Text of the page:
|Scientific Name:||Callosciurus erythraeus (Pallas, 1779)|
|Taxonomic Notes:||A major structured program of collecting is required to clarify the complex taxonomy of this species in Lao PDR (Evans et al. 2000). Often occurs in reports under the name C. flavimanus even in lists that also include C. erythraeus. This is symptomatic over the general confusion of squirrel identification in the region (Duckworth et al. pers. comm.). There are many named and still unnamed forms in Thailand, Lao PDR and Viet Nam some of which have small ranges. Whether any merit species rank is unclear but there is no persuasive reason for any as yet detected form to be considered at risk (Duckworth et al. pers. comm.).|
|Red List Category & Criteria:||Least Concern ver 3.1|
|Assessor(s):||Duckworth, J.W., Timmins, R.J. & Molur, S.|
Listed as Least Concern in view of its wide distribution, presumed large population, it occurs in a number of protected areas, has a tolerance of a degree of habitat modification, and because it is unlikely to be declining fast enough to qualify for listing in a more threatened category.
|Previously published Red List assessments:|
|Range Description:||This species is widely distributed in northeastern South Asia, much of central and southern China, and mainland Southeast Asia. In South Asia, the species is known to occur in Bangladesh and northeastern India (Molur et al. 2005). It is widely distributed in the region. In China, it has been recorded from Sichuan, Yunnan, Guandong, Guangxi, Hunan, Guizhou, Hainan Island, Xizang, Zhejiang, Fujian, Jiangsu, Anhui, Henan and Hubei (Smith and Xie 2008). It has been recorded from the island of Taiwan. In Southeast Asia, it is present in Myanmar, northern Thailand, Lao PDR, Viet Nam, eastern Cambodia and Peninsular Malaysia.|
Native:Bangladesh; Cambodia; China; India; Lao People's Democratic Republic; Malaysia; Myanmar; Taiwan, Province of China; Thailand; Viet Nam
|Range Map:||Click here to open the map viewer and explore range.|
|Population:||This is generally a locally common species. During a survey of Lao PDR in 1994-95, Evans et al. (2000) found this species to be common and widespread as did Duckworth et al. (1994).|
|Current Population Trend:||Stable|
|Habitat and Ecology:||It is diurnal and arboreal species typically occurring in subtropical montane evergreen and broadleaved forests, although in China it is also present in subalpine coniferous forests or in a mix of conifers and broadleaf trees at altitudes above 3,000 m asl (Smith and Xie 2008). It has been found to occupy tree hollows in mid high canopy. Very flexible in terms of habitat; Duckworth and Robichaud (2005) found in heavily degraded scrub landscapes with small degraded forest patches in far northern Lao PDR, It has a generation time of two to three years.|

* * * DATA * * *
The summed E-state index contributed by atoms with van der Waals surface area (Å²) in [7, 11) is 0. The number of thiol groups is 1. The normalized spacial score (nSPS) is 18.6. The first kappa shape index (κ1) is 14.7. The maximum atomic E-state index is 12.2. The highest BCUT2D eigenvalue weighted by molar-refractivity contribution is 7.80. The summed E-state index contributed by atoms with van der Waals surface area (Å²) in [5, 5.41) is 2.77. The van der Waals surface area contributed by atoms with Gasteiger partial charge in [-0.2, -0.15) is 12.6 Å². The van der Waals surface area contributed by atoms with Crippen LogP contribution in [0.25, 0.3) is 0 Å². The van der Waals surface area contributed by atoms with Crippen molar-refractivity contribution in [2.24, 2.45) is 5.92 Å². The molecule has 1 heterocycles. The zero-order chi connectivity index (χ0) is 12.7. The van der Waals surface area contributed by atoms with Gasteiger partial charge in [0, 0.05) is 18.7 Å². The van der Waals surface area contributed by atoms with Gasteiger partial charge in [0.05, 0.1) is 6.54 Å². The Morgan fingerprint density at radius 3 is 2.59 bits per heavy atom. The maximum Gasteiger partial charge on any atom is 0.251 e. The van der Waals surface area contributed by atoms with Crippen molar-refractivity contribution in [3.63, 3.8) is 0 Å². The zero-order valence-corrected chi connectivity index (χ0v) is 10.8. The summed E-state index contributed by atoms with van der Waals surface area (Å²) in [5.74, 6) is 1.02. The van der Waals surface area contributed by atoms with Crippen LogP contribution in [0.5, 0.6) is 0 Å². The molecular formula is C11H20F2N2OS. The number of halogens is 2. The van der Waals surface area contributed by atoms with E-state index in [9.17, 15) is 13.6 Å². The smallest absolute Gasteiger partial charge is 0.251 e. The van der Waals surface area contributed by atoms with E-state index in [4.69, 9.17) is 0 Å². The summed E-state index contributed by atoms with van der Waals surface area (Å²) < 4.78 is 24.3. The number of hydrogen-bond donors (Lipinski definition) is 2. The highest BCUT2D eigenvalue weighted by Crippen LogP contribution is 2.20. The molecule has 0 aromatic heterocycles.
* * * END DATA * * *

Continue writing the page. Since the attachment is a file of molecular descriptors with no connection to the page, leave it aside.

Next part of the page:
|Generation Length (years):||4|
|Use and Trade:||It is hunted for food.|
|Major Threat(s):||There are no major threats to this species. Hunting for consumption has depleted some South Asian populations (Molur et al. 2005).|
|Conservation Actions:||It is known from the following protected areas in India: Eagle’s Nest Wildlife Sanctuary, Kamlang Wildlife Sanctuary, Namdapha National Park, Pakhui Wildlife Sanctuary, Sessa Orchid Sanctuary and Tale Valley Wildlife Sanctuary in Arunachal Pradesh (Molur et al. 2005). It is presumably present in many protected areas in China and Southeast Asia.|
Duckworth, J.W. and Robichaud, W.G. 2005. Yellow-bellied Weasel Mustela kathiah sightings in Phongsaly province, Laos, with notes on the species' range in South-East Asia, and recent records of other small carnivores in the province. Small Carnivore Conservation 33: 17–20.
Duckworth, J.W., Salter, R.E. and Khounboline, K. 1999. Wildlife in Lao PDR: 1999 Status Report. IUCN, Vientiane, Laos.
Duckworth, J.W., Timmins, R.J., Thewlis, R.C.M., Evans, T.D. and Anderson, G.Q.A. 1994. Field observations of mammals in Laos, 1992-1993. Natural History Bulletin of the Siam Society 42: 177-205.
Evans, T.D., Duckworth, J.W. and Timmins, R.J. 2000. Field observations of larger mammals in Laos, 1994-1995. Mammalia 64(1): 55-100.
IUCN. 2017. The IUCN Red List of Threatened Species. Version 2017-2. Available at: www.iucnredlist.org. (Accessed: 14 September 2017).
Lekagul, B. and McNeely, J.A. 1977. Mammals of Thailand. Association for the Conservation of Wildlife, Bangkok, Thailand.
Molur, S., Srinivasulu, C., Srinivasulu, B., Walker, S., Nameer, P.O. and Ravikumar, L. 2005. Status of non-volant small mammals: Conservation Assessment and Management Plan (C.A.M.P) workshop report. Zoo Outreach Organisation / CBSG-South Asia., Comibatore, India.
Moore, J.C. and Tate, G.H.H. 1965. A study of the diurnal squirrels, Sciurinae, of the Indian and Indo-Chinese subregions. Fieldiana Zoologica 48: 1-351.
Smith, A.T. and Xie, Y. 2008. A Guide to the Mammals of China. Princeton University Press, Princeton, New Jersey.
|Citation:||Duckworth, J.W., Timmins, R.J. & Molur, S. 2017. Callosciurus erythraeus. The IUCN Red List of Threatened Species 2017: e.T3595A22254356.Downloaded on 21 February 2018.|